(editor’s note: this entry is one of several composed during a recent trip to Peru.)
Jan. 11, 2008
After spending the first four hours of our Peru trek snoozing on the Lima airport floor, we flew to a high-perched clutch of South American culture.
Cuzco, a town in the southeast of Peru. Elevation: 11,000 feet. Very high. Makes Denver seem like the lowlands.
Nestled in the Andes, Cuzco is a city hewn from the hills. There are abundant spans of green—fed by the ample mists and light rains. That said, a lot of the city reminded me of Iraqi towns. The roads were a mixture of old and new, in various stages of disrepair. Dirt, broken curbs and stones collected in sports along the roads like twigs and leaves along a stream. Surprisingly, the roads themselves were pretty smooth and free of trash.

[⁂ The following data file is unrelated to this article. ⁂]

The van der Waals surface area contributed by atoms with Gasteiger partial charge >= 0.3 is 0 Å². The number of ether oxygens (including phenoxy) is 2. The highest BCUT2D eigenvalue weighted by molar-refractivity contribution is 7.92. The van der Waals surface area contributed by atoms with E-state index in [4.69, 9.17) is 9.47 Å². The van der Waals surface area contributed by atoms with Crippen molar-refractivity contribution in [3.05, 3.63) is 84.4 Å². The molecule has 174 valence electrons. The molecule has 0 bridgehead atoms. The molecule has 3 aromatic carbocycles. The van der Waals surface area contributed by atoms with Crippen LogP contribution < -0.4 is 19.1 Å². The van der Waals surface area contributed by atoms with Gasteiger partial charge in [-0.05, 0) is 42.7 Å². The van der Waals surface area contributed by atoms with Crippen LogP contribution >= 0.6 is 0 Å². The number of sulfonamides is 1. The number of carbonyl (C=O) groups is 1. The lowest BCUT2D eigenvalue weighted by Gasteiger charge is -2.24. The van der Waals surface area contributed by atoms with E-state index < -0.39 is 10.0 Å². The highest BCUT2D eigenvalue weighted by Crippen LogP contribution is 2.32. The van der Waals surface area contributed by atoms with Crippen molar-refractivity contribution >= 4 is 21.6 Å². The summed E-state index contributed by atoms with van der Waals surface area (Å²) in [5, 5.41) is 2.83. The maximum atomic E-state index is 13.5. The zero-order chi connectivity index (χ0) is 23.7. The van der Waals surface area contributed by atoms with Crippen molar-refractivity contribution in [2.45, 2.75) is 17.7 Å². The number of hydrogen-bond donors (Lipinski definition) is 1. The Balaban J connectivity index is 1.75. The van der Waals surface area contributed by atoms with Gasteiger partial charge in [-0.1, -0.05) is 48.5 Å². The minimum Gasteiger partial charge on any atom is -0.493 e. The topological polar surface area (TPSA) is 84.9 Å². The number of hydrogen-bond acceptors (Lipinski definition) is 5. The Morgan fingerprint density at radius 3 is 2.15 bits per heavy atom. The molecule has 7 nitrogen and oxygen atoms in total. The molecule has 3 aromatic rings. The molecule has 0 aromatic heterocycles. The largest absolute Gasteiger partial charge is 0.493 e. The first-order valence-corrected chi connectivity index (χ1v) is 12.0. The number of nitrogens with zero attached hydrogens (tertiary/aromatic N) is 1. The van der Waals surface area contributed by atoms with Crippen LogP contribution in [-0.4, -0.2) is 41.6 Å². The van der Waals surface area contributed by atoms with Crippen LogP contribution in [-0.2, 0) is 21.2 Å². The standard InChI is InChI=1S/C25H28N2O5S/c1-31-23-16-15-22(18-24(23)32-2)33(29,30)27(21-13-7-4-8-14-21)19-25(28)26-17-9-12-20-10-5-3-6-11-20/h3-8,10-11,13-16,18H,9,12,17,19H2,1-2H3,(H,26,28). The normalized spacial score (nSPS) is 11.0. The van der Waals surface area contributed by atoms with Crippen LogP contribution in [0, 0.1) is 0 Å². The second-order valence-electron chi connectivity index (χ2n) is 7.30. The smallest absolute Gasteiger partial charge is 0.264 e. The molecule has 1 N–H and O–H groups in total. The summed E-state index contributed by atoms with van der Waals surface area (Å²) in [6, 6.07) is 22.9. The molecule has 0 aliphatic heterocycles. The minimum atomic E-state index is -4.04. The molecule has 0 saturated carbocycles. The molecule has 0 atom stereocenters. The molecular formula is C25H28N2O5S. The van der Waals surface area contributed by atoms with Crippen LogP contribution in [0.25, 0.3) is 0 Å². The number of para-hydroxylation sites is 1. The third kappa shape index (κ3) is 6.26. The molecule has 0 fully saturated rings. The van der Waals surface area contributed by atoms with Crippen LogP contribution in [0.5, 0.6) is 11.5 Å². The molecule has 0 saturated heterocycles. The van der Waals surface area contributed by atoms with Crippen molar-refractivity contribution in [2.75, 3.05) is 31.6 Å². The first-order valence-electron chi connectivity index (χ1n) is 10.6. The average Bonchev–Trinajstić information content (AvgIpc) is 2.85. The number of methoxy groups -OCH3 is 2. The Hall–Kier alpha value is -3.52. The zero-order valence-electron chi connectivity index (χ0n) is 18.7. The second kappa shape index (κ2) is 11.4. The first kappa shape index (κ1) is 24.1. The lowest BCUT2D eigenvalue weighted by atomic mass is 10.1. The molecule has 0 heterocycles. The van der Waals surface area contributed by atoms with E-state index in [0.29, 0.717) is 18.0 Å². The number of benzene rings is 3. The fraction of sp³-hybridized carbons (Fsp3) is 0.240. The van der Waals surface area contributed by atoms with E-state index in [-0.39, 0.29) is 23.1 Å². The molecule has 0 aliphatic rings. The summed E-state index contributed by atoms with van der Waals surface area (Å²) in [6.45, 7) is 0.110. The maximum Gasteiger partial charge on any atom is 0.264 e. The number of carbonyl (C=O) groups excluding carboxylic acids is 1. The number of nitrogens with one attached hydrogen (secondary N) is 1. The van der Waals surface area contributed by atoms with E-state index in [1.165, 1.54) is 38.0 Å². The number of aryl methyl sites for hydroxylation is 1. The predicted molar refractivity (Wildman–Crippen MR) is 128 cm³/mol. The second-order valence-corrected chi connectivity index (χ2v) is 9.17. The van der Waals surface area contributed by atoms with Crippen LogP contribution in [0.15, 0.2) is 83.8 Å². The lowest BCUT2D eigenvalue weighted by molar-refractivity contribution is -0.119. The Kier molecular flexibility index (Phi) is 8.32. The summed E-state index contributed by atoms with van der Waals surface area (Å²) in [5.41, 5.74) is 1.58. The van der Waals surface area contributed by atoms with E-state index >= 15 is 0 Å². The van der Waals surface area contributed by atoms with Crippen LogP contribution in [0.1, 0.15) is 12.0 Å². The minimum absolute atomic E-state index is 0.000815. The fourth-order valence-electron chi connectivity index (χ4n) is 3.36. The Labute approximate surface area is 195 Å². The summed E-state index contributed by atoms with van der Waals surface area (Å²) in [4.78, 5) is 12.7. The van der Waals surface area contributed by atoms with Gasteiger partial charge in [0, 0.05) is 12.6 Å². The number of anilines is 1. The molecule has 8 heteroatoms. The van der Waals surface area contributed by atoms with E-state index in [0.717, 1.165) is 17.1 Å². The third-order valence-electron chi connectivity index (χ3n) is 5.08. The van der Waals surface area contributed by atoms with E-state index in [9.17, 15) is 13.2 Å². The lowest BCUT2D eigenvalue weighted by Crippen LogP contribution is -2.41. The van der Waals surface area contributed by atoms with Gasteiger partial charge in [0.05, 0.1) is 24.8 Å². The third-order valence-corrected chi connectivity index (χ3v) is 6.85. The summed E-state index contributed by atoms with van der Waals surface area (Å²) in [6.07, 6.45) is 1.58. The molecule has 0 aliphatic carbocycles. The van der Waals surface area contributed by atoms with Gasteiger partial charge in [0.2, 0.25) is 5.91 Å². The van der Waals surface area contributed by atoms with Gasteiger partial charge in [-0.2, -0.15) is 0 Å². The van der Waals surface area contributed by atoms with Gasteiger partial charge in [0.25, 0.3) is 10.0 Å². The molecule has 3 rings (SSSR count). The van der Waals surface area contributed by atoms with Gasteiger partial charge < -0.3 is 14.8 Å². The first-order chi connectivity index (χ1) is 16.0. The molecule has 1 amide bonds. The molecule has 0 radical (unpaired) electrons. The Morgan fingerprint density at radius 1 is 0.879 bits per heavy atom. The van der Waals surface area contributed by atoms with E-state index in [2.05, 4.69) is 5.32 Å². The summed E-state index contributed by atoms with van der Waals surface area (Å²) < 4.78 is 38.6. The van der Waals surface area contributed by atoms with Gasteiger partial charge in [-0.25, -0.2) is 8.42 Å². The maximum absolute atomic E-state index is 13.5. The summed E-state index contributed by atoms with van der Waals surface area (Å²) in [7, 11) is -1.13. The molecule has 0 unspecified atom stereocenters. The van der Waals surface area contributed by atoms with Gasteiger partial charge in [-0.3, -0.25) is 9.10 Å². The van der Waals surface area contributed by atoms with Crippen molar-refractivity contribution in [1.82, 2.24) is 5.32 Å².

The buildings were a hodge podge of styles and quality—again like Iraq. Some had crappy walls, good windows, maybe a driveway. The mud and grime went up to every door frame.
Our taxi dropped us at the bottom of an impossibly steep cobblestone street. The hostel was up that way, the driver said. Understandably, the taxi would not be attempting the ascent. Common enough, though, a car would barrel down the slope to the intersection at the hill’s base—faith in brakes, I imagine.
The hostel was great. Stepping through the the small, in-cut wooden door of a much larger gate, we entered a lush, green courtyard that was framed by a two-story array of rooms. The far side of the courtyard led to a mirrored copy of this first half.
The whole complex was like a block-letter figure eight, with the center span’s second floor holding two common-area rooms—one bar and one dining room/lounge, the lounge windows providing quite a view of the entire city, as the hostel was so far high on a hill.
The staff was a mixture of locals, some permanent administrative types and several long-term guests, who worked a number of shifts in exchange for free lodging and a meal a day.
Our room was on the first floor of the center span. The bar was directly overhead—a fact that we didn’t mind at first, as things weren’t generally too loud. However, we’d regret out closeness to the party action in nights to come.